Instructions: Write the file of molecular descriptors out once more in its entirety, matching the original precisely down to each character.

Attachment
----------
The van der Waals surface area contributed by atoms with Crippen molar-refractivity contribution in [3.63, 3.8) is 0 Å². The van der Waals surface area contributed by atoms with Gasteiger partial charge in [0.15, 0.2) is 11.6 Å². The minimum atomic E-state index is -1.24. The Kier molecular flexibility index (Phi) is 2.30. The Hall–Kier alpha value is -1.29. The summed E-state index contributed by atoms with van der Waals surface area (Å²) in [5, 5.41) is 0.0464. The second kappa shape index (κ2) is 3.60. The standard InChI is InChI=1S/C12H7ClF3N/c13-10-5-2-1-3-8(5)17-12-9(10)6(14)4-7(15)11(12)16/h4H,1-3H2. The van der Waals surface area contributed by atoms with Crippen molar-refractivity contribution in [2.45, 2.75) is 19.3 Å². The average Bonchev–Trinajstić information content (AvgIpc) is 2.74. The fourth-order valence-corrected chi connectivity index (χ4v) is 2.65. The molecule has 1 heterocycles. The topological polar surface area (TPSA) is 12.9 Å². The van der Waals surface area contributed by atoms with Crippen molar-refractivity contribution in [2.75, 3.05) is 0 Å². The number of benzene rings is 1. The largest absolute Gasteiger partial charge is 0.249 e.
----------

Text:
The van der Waals surface area contributed by atoms with Crippen molar-refractivity contribution in [3.63, 3.8) is 0 Å². The van der Waals surface area contributed by atoms with Gasteiger partial charge in [0.15, 0.2) is 11.6 Å². The minimum atomic E-state index is -1.24. The Kier molecular flexibility index (Phi) is 2.30. The Hall–Kier alpha value is -1.29. The summed E-state index contributed by atoms with van der Waals surface area (Å²) in [5, 5.41) is 0.0464. The second kappa shape index (κ2) is 3.60. The standard InChI is InChI=1S/C12H7ClF3N/c13-10-5-2-1-3-8(5)17-12-9(10)6(14)4-7(15)11(12)16/h4H,1-3H2. The van der Waals surface area contributed by atoms with Crippen molar-refractivity contribution in [2.45, 2.75) is 19.3 Å². The average Bonchev–Trinajstić information content (AvgIpc) is 2.74. The fourth-order valence-corrected chi connectivity index (χ4v) is 2.65. The molecule has 1 heterocycles. The topological polar surface area (TPSA) is 12.9 Å². The van der Waals surface area contributed by atoms with Crippen molar-refractivity contribution in [2.75, 3.05) is 0 Å². The number of benzene rings is 1. The largest absolute Gasteiger partial charge is 0.249 e.